Children with visual disabilities can experience striking deep-space images in a free, multi-touch iBooks textbook for the iPad entitled "Reach for the Stars: Touch, Look, Listen, Learn." Astronomers at the Space Telescope Science Institute have teamed up with the SAS Corporation, the National Braille Press, and the National Federation of the Blind to create a book to inspire students of all abilities. Students with visual impairments can access the book using the VoiceOver screen reader that is available on every iPad. The book is available as a free download from Apple's iBooks Store at https://itunes.apple.com/us/book/reach-for-stars-touch-look/id763516126?mt=11.
Children with visual disabilities can experience striking deep-space images like never before in a free, multi-touch iBooks textbook for the iPad entitled "Reach for the Stars: Touch, Look, Listen, Learn." The book can be downloaded free from Apple's iBooks Store at https://itunes.apple.com/us/book/reach-for-stars-touch-look/id763516126?mt=11.
Astronomers at the Space Telescope Science Institute (STScI) have teamed up with the SAS Corporation, the National Braille Press, and the National Federation of the Blind to create a book to inspire students of all abilities to pursue future careers in science. The book incorporates new assistive technologies to help the seeing impaired.
STScI astronomer Elena Sabbi worked with developers to translate colorful imagery from the Hubble Space Telescope into content accessible to all students, including students with visual disabilities.
The development of the iBooks textbook is funded by a Hubble education and public outreach grant.
Students can use, enjoy, and learn from "Reach for the Stars," including those with visual impairments and learning disabilities. "This book allows any child to experience the wonders of space," Sabbi explained. "We want young students to understand that anyone can be a scientist."
Traditionally, the abundance of charts, graphs, and other visual representations of data have made it challenging to present math and science topics to visually impaired students. In addition, teachers of the visually impaired are struggling to cope with the rapid conversion from printed textbooks to digital instructional materials. "Reach for the Stars" embeds accessibility directly into the book so every student in the classroom can use the same book. Educators do not have to convert the content to special formats for students with disabilities.
Ed Summers, a blind software engineer and Senior Manager of Accessibility and Applied Assisted Technology at SAS, spearheaded the development of the iBooks textbook, leading a team of programmers, graphic artists, and accessibility specialists. Summers emphasized that "Reach for the Stars" is not solely for blind children.
"This is a mainstream book to benefit every student, rather than something limited to a small audience of students with visual impairments," said Summers.
The iBooks textbook consists of seven chapters. Children with learning disabilities can touch the audio icon on each screen to hear the text read to them. Students with visual impairments can access the book using the VoiceOver screen reader that is available on every iPad.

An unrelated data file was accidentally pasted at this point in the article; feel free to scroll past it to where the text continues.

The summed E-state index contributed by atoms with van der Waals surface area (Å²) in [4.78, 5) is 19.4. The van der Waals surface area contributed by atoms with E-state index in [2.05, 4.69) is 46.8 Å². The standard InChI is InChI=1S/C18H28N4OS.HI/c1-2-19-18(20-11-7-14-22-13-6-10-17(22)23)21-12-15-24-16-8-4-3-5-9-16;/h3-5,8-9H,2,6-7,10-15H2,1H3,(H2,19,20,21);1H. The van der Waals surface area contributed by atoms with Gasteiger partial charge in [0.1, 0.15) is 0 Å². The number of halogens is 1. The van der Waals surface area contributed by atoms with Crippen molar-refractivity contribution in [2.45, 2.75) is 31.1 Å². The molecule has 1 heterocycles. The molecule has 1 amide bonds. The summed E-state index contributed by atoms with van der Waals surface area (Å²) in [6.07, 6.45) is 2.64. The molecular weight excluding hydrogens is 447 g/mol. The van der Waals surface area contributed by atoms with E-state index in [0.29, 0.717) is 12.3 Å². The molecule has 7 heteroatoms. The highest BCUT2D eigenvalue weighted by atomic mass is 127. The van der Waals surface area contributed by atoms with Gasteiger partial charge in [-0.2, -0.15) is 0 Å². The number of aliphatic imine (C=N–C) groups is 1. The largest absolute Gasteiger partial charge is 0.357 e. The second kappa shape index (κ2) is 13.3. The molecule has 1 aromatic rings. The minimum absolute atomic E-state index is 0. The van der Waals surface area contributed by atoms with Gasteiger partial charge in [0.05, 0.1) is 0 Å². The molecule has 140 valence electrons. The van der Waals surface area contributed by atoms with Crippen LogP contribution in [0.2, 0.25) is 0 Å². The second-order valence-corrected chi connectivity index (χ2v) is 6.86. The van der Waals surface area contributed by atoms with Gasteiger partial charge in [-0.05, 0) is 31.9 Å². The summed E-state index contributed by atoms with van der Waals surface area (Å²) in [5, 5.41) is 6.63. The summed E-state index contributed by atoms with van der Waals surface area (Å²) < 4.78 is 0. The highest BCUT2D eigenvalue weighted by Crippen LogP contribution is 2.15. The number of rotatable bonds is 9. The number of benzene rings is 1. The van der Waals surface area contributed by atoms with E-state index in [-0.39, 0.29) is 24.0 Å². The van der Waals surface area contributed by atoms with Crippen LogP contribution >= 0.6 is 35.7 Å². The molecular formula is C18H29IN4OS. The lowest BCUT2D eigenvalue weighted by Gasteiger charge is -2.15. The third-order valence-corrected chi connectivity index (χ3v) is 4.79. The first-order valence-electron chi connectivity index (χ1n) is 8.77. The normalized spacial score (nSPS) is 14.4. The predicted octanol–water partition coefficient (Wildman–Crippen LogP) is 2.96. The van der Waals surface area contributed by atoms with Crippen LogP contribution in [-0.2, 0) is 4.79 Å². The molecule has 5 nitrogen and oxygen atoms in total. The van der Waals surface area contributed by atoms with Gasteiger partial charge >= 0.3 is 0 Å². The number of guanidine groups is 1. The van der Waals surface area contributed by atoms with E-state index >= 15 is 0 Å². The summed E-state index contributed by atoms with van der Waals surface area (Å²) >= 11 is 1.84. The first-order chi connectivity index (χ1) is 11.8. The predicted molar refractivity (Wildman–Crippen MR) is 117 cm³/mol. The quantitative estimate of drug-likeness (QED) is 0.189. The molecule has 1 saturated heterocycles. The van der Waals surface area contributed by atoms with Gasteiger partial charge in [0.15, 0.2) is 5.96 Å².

Images, graphics, and animations, some of which are interactive, appear in every chapter. Prominent star clusters in an image of the Tarantula Nebula, for example, are marked by circles. Touch a circle and the name of the feature is read aloud and a caption appears on the screen.
The iBooks textbook takes advantage of accessibility features built into iOS including Text to Speech, captioning, a compatibility option for hearing aids, compatibility with refreshable Braille displays, and high-contrast colors for students with low vision.
The iBooks textbook also utilizes "sonification," which uses sound to convey data. For instance, in a diagram plotting the brightness of stars against their surface temperature, touch-generated variations in pitch convey the intensity of a particular star. The brighter the star, the higher the pitch. The temperature of a star is conveyed through either the left or right ear. Cooler stars are on the left of the graph, hotter stars on the right.
National Braille Press has created tactile overlays for all of the interactive images in the book. The tactile overlays contain raised lines and textures that are perfectly congruent with each interactive image. For example, the tactile overlay for an image that contains dozens of galaxies will allow a blind student to feel a shape for each galaxy and simultaneously hear a sound that represents that galaxy. Teachers and parents can order the tactile overlays from the National Braille Press website.
The Baltimore-based National Federation of the Blind, a project partner, will promote the book through its network of teachers and parents.
Prospective users are encouraged to download the book from Apple's iBooks Store and order the tactile overlays. The book was created for the iPad and iPad Mini. A short video and teacher support page will help jumpstart learning. In addition, users can download a 3-D model of the Hubble Space Telescope and print it on a 3-D printer.
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The Hubble Space Telescope is a project of international cooperation between NASA and the European Space Agency. NASA's Goddard Space Flight Center in Greenbelt, Maryland, manages the telescope, while STScI conducts science operations. STScI is operated for NASA by the Association of Universities for Research in Astronomy, Inc., in Washington, D.C.